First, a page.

Football

What do Scotland need to go through? Euro 2024 group permutations and third-place standings explained


Euro 2024 arrives at the final round of the group stage to decide who will go through to the knockouts. As well as the top two teams in each of the six groups, the four best third-placed teams will also progress to make up the last-16, with the remaining eight nations cut from the tournament.

Up first is Group A, as Scotland attempt to claim a place in the knockout stages of an international tournament for the first time in their history against Hungary. Scotland were thrashed by Germany in their opening game before bouncing back against Switzerland, with a victory over Hungary in Stuttgart needed to be sure of qualification – although an anxious wait may be required even if Steve Clarke’s side do pick up a crucial three points.

In the past two editions of the European Championship where the 24-team format has been used, four points has always been enough as a third-placed team to progress to the last-16. While three points has occasionally been sufficient, it does not guarantee a place in the next round. Two points was not enough to finish as one of the four best third-placed teams at Euro 2016 or Euro 2020, but there is a way in which it may be possible at Euro 2024.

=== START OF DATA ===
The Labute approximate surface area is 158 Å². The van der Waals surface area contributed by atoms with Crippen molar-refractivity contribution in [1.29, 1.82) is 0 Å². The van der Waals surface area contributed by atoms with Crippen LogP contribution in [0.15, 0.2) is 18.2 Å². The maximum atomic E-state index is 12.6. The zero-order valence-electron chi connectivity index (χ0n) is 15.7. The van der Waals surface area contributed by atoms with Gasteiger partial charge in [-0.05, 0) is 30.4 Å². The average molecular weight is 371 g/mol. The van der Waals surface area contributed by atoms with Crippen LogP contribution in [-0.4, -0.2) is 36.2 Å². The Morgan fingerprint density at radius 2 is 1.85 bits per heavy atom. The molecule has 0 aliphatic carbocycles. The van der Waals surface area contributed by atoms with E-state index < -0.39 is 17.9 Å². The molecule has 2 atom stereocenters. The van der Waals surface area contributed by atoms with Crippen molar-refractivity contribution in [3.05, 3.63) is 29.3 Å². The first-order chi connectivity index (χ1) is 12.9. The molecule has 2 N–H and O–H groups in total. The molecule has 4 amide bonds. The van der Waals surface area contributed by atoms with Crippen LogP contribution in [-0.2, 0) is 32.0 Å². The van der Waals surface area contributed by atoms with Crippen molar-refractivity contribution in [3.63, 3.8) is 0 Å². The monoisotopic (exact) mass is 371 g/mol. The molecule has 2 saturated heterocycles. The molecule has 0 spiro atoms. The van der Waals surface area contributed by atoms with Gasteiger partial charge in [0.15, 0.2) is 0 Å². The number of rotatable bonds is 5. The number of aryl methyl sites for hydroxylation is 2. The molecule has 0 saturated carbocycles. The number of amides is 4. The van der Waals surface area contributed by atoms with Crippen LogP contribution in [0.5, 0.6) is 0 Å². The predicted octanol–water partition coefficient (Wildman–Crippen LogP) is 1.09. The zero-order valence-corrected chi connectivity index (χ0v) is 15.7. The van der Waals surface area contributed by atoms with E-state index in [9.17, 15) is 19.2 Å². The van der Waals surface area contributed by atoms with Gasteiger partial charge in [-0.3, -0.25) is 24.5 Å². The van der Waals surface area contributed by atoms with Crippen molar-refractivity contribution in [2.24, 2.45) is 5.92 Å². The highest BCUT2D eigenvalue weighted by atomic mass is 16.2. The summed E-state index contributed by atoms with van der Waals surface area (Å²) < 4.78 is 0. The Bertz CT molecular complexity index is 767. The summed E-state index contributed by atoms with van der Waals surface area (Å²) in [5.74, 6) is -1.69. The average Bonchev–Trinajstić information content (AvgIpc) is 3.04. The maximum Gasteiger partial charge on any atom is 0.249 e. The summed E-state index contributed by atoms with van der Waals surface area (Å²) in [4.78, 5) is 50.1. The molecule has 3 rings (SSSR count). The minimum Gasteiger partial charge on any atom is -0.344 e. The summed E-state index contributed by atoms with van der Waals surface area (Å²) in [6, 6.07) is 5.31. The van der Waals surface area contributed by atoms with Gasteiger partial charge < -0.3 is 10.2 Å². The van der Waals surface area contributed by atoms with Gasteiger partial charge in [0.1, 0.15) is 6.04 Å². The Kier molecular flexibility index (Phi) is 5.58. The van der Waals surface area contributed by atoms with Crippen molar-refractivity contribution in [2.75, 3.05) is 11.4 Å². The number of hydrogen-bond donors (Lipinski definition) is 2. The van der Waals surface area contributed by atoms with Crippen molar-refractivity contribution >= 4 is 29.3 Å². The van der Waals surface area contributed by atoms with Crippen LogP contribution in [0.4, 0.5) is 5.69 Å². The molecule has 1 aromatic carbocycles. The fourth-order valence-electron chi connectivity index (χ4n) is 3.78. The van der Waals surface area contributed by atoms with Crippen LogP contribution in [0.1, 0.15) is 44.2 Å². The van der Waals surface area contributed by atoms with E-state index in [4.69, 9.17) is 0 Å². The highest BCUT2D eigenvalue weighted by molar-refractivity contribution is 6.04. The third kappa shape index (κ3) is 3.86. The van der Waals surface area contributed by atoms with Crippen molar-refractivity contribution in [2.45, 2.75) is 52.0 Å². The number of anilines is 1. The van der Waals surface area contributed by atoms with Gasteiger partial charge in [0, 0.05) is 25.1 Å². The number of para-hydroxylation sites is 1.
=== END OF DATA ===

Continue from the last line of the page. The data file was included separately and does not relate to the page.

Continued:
There are certain to be plenty of twists and turns in store as the final round of fixtures are played out, with both matches in each of the groups kicking off simultaneously across the next four evenings. Here’s how the groups are looking, as well as the all-important permutations and the ranking of the third-placed teams at Euro 2024. Jump to the bottom for Uefa’s very own tiebreaker rules!

Group A

Permutations